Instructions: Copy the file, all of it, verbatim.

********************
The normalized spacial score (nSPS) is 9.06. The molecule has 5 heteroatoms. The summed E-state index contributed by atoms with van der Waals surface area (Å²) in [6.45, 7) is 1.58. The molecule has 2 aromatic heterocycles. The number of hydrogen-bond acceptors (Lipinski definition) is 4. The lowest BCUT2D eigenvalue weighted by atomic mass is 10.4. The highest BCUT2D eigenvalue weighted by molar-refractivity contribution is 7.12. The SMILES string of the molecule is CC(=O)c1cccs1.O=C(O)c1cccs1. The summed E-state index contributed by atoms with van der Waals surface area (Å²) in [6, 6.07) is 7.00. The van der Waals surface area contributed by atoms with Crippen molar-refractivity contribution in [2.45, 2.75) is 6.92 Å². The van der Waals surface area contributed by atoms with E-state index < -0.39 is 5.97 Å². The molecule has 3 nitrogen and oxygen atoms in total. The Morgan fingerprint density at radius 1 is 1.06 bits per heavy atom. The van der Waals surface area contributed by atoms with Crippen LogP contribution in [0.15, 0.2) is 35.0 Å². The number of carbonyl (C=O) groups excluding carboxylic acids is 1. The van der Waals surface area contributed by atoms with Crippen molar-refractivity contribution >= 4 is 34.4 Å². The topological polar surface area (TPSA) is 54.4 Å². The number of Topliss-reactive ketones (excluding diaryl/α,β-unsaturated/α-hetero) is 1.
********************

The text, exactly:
The normalized spacial score (nSPS) is 9.06. The molecule has 5 heteroatoms. The summed E-state index contributed by atoms with van der Waals surface area (Å²) in [6.45, 7) is 1.58. The molecule has 2 aromatic heterocycles. The number of hydrogen-bond acceptors (Lipinski definition) is 4. The lowest BCUT2D eigenvalue weighted by atomic mass is 10.4. The highest BCUT2D eigenvalue weighted by molar-refractivity contribution is 7.12. The SMILES string of the molecule is CC(=O)c1cccs1.O=C(O)c1cccs1. The summed E-state index contributed by atoms with van der Waals surface area (Å²) in [6, 6.07) is 7.00. The van der Waals surface area contributed by atoms with Crippen molar-refractivity contribution in [2.45, 2.75) is 6.92 Å². The van der Waals surface area contributed by atoms with E-state index < -0.39 is 5.97 Å². The molecule has 3 nitrogen and oxygen atoms in total. The Morgan fingerprint density at radius 1 is 1.06 bits per heavy atom. The van der Waals surface area contributed by atoms with Crippen LogP contribution in [0.15, 0.2) is 35.0 Å². The number of carbonyl (C=O) groups excluding carboxylic acids is 1. The van der Waals surface area contributed by atoms with Crippen molar-refractivity contribution >= 4 is 34.4 Å². The topological polar surface area (TPSA) is 54.4 Å². The number of Topliss-reactive ketones (excluding diaryl/α,β-unsaturated/α-hetero) is 1.